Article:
In the New Testament it seems the act of water baptism appears rather suddenly. We read about John the Baptist, the disciples, and then the early New Testament church participating in baptism. But where did the concept of water baptism originate?
Whether anyone could pinpoint a time prior to John the Baptist or Christ when the concept of baptism was adopted is uncertain. Some secular-minded historians say that Jews borrowed the concept from pagans who had similar practices, but they cannot prove it. Interestingly, it appears that Jews may have practiced a baptismal-type ceremony during the four hundred silent years between the Old and New Testaments; the ceremony initiated Gentiles into Judaism.
Bathing for the purpose of cleansing the body is about as old as human history, and this human activity likely became symbolic for spiritual cleansing. Cleansing with water was not foreign to Jews of the Old Testament. It was part of their Mosaic law system, for example. Exodus 40 tells about the item of furniture in the tabernacle known as the laver, where priests would wash with water. When Aaron went into the Holy Place, he had to wash his body with water before putting on his priestly garments (Leviticus 16:4). Also, Leviticus 15 and Numbers 19 speak of immersion in water for ridding oneself of bodily impurities.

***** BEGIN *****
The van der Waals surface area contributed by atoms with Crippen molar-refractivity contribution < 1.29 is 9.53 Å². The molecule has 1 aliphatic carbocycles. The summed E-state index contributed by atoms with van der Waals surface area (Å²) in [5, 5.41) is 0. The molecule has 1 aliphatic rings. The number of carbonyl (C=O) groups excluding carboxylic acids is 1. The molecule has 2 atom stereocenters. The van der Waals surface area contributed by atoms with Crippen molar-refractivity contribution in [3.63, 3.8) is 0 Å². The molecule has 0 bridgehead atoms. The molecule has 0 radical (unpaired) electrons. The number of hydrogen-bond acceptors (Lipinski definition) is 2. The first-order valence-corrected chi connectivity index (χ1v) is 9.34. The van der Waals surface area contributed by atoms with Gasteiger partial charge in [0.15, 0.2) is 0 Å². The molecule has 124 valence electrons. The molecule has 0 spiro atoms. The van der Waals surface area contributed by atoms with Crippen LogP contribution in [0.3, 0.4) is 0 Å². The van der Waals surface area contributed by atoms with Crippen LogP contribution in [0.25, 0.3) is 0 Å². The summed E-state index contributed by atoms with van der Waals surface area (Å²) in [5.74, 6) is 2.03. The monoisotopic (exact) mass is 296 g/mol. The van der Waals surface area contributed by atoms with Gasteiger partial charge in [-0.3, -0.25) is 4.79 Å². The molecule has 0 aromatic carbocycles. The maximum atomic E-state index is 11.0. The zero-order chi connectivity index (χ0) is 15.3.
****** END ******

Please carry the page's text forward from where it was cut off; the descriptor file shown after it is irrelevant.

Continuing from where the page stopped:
In addition, David, confessing his sin to God, pled, “Wash me thoroughly from my iniquity, and cleanse me from my sin” (Psalm 51:2, emphasis added). And Ezekiel mentioned the symbolic cleansing of water as he proclaimed God’s message concerning His nation’s recovery from apostasy (Ezekiel 36:25). It wouldn’t be difficult, with the emphasis on cleansing through water in the Old Testament, to connect the concept of cleansing with water to an act we know as baptism.
The important thing to remember, however, is not how the concept became an act but that our Lord Jesus asked John the Baptist to baptize Him. As His public ministry came to a close, Jesus commanded the church to baptize all who believe on Him. We thus dare not think that baptism saves, as many have been erroneously led to believe because of misunderstanding and misinterpreting Scripture. Many people have had a false hope of salvation in this way. Because they have been baptized, they reason, they will someday enter Heaven.
Many people have believed that baptism is an extension of circumcision found in the Old Testament. But we must note that Abraham, for example, believed on God and was therefore saved before circumcision. Romans 4:3 and 10 state, “What does the Scripture say? Abraham believed God, and it was accounted to him for righteousness!. . . How then was it accounted? While he was circumcised, or uncircumcised? Not while circumcised, but while uncircumcised.” Circumcision was an outward sign of God’s promises. Baptism likewise is an outward testimony to others of something that has already taken place in a life: regeneration.
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